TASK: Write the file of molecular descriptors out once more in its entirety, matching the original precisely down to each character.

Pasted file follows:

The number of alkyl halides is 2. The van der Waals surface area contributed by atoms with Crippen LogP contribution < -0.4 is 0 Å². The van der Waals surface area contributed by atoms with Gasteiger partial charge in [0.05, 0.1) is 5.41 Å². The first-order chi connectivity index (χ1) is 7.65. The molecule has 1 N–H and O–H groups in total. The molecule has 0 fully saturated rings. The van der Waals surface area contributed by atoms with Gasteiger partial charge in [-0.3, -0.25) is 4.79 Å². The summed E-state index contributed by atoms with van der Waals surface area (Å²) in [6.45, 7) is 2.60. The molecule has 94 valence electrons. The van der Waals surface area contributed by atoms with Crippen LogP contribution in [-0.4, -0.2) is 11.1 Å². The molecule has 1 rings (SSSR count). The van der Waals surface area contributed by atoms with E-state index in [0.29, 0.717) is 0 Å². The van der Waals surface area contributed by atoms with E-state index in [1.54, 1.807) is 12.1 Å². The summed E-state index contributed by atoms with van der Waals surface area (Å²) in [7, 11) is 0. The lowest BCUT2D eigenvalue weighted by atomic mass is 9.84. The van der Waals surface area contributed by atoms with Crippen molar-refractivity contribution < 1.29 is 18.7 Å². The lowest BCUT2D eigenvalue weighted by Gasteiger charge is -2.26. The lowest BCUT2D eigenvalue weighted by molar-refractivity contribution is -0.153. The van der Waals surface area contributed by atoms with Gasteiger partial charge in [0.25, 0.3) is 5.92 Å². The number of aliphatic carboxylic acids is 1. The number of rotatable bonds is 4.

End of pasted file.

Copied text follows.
The number of alkyl halides is 2. The van der Waals surface area contributed by atoms with Crippen LogP contribution < -0.4 is 0 Å². The van der Waals surface area contributed by atoms with Gasteiger partial charge in [0.05, 0.1) is 5.41 Å². The first-order chi connectivity index (χ1) is 7.65. The molecule has 1 N–H and O–H groups in total. The molecule has 0 fully saturated rings. The van der Waals surface area contributed by atoms with Gasteiger partial charge in [-0.3, -0.25) is 4.79 Å². The summed E-state index contributed by atoms with van der Waals surface area (Å²) in [6.45, 7) is 2.60. The molecule has 94 valence electrons. The van der Waals surface area contributed by atoms with Crippen LogP contribution in [-0.4, -0.2) is 11.1 Å². The molecule has 1 rings (SSSR count). The van der Waals surface area contributed by atoms with E-state index in [0.29, 0.717) is 0 Å². The van der Waals surface area contributed by atoms with E-state index in [1.54, 1.807) is 12.1 Å². The summed E-state index contributed by atoms with van der Waals surface area (Å²) in [7, 11) is 0. The lowest BCUT2D eigenvalue weighted by atomic mass is 9.84. The van der Waals surface area contributed by atoms with Crippen molar-refractivity contribution < 1.29 is 18.7 Å². The lowest BCUT2D eigenvalue weighted by Gasteiger charge is -2.26. The lowest BCUT2D eigenvalue weighted by molar-refractivity contribution is -0.153. The van der Waals surface area contributed by atoms with Gasteiger partial charge in [0.25, 0.3) is 5.92 Å². The number of aliphatic carboxylic acids is 1. The number of rotatable bonds is 4.